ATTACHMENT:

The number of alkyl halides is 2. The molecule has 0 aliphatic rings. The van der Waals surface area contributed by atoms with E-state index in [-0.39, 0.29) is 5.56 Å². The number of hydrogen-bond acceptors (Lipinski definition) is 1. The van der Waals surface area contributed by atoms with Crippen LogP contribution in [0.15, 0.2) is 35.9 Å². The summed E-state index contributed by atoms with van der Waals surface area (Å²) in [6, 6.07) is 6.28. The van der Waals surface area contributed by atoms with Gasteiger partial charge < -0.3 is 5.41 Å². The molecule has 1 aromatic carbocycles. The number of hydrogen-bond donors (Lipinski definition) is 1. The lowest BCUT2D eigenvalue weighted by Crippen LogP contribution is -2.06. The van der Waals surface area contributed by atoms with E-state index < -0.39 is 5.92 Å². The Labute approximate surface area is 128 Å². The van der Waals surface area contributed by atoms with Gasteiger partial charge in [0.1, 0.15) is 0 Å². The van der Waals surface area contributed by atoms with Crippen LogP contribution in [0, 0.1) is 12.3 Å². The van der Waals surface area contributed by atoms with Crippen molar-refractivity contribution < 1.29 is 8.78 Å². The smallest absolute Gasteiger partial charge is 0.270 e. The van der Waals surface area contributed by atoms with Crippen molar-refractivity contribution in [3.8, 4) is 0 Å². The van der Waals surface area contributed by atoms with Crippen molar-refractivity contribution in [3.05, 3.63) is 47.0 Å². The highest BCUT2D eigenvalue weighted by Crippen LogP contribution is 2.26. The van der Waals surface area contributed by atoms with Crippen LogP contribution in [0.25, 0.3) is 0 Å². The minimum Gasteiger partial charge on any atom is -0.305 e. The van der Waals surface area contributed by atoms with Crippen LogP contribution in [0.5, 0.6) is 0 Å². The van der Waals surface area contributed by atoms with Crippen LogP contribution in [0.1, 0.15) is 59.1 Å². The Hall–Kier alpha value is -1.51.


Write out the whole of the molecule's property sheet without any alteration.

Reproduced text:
The number of alkyl halides is 2. The molecule has 0 aliphatic rings. The van der Waals surface area contributed by atoms with E-state index in [-0.39, 0.29) is 5.56 Å². The number of hydrogen-bond acceptors (Lipinski definition) is 1. The van der Waals surface area contributed by atoms with Crippen LogP contribution in [0.15, 0.2) is 35.9 Å². The summed E-state index contributed by atoms with van der Waals surface area (Å²) in [6, 6.07) is 6.28. The van der Waals surface area contributed by atoms with Gasteiger partial charge < -0.3 is 5.41 Å². The molecule has 1 aromatic carbocycles. The number of hydrogen-bond donors (Lipinski definition) is 1. The lowest BCUT2D eigenvalue weighted by Crippen LogP contribution is -2.06. The van der Waals surface area contributed by atoms with E-state index < -0.39 is 5.92 Å². The Labute approximate surface area is 128 Å². The van der Waals surface area contributed by atoms with Gasteiger partial charge in [0.1, 0.15) is 0 Å². The van der Waals surface area contributed by atoms with Crippen LogP contribution in [0, 0.1) is 12.3 Å². The van der Waals surface area contributed by atoms with Crippen molar-refractivity contribution < 1.29 is 8.78 Å². The smallest absolute Gasteiger partial charge is 0.270 e. The van der Waals surface area contributed by atoms with Crippen molar-refractivity contribution in [3.8, 4) is 0 Å². The van der Waals surface area contributed by atoms with Crippen molar-refractivity contribution in [3.05, 3.63) is 47.0 Å². The highest BCUT2D eigenvalue weighted by Crippen LogP contribution is 2.26. The van der Waals surface area contributed by atoms with Crippen LogP contribution in [0.25, 0.3) is 0 Å². The minimum Gasteiger partial charge on any atom is -0.305 e. The van der Waals surface area contributed by atoms with Crippen LogP contribution in [0.5, 0.6) is 0 Å². The van der Waals surface area contributed by atoms with Crippen LogP contribution in [0.1, 0.15) is 59.1 Å². The Hall–Kier alpha value is -1.51.